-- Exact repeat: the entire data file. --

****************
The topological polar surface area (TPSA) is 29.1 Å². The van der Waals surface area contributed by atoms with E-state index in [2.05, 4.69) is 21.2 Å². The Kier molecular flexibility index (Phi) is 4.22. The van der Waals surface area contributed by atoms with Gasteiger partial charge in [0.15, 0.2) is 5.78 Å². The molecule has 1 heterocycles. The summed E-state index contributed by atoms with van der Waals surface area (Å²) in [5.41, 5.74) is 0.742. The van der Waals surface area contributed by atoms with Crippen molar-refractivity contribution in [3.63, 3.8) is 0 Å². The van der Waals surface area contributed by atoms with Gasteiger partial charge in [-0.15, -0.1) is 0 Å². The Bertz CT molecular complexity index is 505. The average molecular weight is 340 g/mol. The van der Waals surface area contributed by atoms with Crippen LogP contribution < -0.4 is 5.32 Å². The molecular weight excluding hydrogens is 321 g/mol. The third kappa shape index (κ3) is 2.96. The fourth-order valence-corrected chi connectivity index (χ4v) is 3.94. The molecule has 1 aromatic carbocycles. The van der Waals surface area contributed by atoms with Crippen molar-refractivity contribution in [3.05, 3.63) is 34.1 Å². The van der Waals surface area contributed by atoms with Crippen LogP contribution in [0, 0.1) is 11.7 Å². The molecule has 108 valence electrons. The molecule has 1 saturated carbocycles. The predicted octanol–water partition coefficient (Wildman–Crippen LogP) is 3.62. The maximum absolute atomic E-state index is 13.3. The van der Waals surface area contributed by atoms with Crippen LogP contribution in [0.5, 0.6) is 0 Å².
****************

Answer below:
The topological polar surface area (TPSA) is 29.1 Å². The van der Waals surface area contributed by atoms with E-state index in [2.05, 4.69) is 21.2 Å². The Kier molecular flexibility index (Phi) is 4.22. The van der Waals surface area contributed by atoms with Gasteiger partial charge in [0.15, 0.2) is 5.78 Å². The molecule has 1 heterocycles. The summed E-state index contributed by atoms with van der Waals surface area (Å²) in [5.41, 5.74) is 0.742. The van der Waals surface area contributed by atoms with Crippen molar-refractivity contribution in [3.63, 3.8) is 0 Å². The van der Waals surface area contributed by atoms with Gasteiger partial charge in [-0.15, -0.1) is 0 Å². The Bertz CT molecular complexity index is 505. The average molecular weight is 340 g/mol. The van der Waals surface area contributed by atoms with Crippen LogP contribution < -0.4 is 5.32 Å². The molecular weight excluding hydrogens is 321 g/mol. The third kappa shape index (κ3) is 2.96. The fourth-order valence-corrected chi connectivity index (χ4v) is 3.94. The molecule has 1 aromatic carbocycles. The van der Waals surface area contributed by atoms with Crippen molar-refractivity contribution in [3.05, 3.63) is 34.1 Å². The van der Waals surface area contributed by atoms with Crippen LogP contribution in [0, 0.1) is 11.7 Å². The molecule has 108 valence electrons. The molecule has 1 saturated carbocycles. The predicted octanol–water partition coefficient (Wildman–Crippen LogP) is 3.62. The maximum absolute atomic E-state index is 13.3. The van der Waals surface area contributed by atoms with Crippen LogP contribution in [0.5, 0.6) is 0 Å².